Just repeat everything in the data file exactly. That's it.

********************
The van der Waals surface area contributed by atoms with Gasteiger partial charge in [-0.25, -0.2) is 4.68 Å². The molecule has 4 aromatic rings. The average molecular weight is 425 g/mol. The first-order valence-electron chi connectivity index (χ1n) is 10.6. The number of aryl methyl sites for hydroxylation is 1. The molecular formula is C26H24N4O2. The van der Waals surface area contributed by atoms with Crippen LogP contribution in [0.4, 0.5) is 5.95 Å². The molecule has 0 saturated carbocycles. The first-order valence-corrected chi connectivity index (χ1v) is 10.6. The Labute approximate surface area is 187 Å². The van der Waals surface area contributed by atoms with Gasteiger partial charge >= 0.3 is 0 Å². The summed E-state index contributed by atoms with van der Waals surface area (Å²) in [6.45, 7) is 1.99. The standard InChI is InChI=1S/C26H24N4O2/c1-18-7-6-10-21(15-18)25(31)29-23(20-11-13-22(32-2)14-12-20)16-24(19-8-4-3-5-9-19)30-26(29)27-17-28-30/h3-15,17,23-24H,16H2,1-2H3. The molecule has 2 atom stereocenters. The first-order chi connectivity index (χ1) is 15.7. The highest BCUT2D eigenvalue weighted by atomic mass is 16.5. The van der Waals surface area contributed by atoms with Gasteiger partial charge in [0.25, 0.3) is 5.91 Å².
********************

The van der Waals surface area contributed by atoms with Gasteiger partial charge in [-0.25, -0.2) is 4.68 Å². The molecule has 4 aromatic rings. The average molecular weight is 425 g/mol. The first-order valence-electron chi connectivity index (χ1n) is 10.6. The number of aryl methyl sites for hydroxylation is 1. The molecular formula is C26H24N4O2. The van der Waals surface area contributed by atoms with Crippen LogP contribution in [0.4, 0.5) is 5.95 Å². The molecule has 0 saturated carbocycles. The first-order valence-corrected chi connectivity index (χ1v) is 10.6. The Labute approximate surface area is 187 Å². The van der Waals surface area contributed by atoms with Gasteiger partial charge >= 0.3 is 0 Å². The summed E-state index contributed by atoms with van der Waals surface area (Å²) in [6.45, 7) is 1.99. The standard InChI is InChI=1S/C26H24N4O2/c1-18-7-6-10-21(15-18)25(31)29-23(20-11-13-22(32-2)14-12-20)16-24(19-8-4-3-5-9-19)30-26(29)27-17-28-30/h3-15,17,23-24H,16H2,1-2H3. The molecule has 2 atom stereocenters. The first-order chi connectivity index (χ1) is 15.7. The highest BCUT2D eigenvalue weighted by atomic mass is 16.5. The van der Waals surface area contributed by atoms with Gasteiger partial charge in [0.25, 0.3) is 5.91 Å².